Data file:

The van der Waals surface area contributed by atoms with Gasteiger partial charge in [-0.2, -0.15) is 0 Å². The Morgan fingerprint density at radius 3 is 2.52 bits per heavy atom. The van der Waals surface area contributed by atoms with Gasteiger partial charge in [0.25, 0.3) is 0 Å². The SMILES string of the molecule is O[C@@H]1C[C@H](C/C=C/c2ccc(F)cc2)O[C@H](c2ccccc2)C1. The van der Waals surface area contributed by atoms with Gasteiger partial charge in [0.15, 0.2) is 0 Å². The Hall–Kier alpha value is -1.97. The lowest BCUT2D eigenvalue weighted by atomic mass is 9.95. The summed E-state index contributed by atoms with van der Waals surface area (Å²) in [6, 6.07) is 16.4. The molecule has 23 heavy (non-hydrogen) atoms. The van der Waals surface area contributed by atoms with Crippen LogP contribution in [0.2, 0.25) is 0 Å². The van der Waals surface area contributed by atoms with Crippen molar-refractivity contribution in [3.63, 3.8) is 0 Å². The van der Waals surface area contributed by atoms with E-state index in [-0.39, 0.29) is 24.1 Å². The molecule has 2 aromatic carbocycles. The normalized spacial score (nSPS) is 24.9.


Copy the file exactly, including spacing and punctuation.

The van der Waals surface area contributed by atoms with Gasteiger partial charge in [-0.2, -0.15) is 0 Å². The Morgan fingerprint density at radius 3 is 2.52 bits per heavy atom. The van der Waals surface area contributed by atoms with Gasteiger partial charge in [0.25, 0.3) is 0 Å². The SMILES string of the molecule is O[C@@H]1C[C@H](C/C=C/c2ccc(F)cc2)O[C@H](c2ccccc2)C1. The van der Waals surface area contributed by atoms with Gasteiger partial charge in [0.15, 0.2) is 0 Å². The Hall–Kier alpha value is -1.97. The lowest BCUT2D eigenvalue weighted by atomic mass is 9.95. The summed E-state index contributed by atoms with van der Waals surface area (Å²) in [6, 6.07) is 16.4. The molecule has 23 heavy (non-hydrogen) atoms. The van der Waals surface area contributed by atoms with Crippen LogP contribution in [0.2, 0.25) is 0 Å². The van der Waals surface area contributed by atoms with Crippen molar-refractivity contribution in [3.63, 3.8) is 0 Å². The van der Waals surface area contributed by atoms with E-state index in [-0.39, 0.29) is 24.1 Å². The molecule has 2 aromatic carbocycles. The normalized spacial score (nSPS) is 24.9.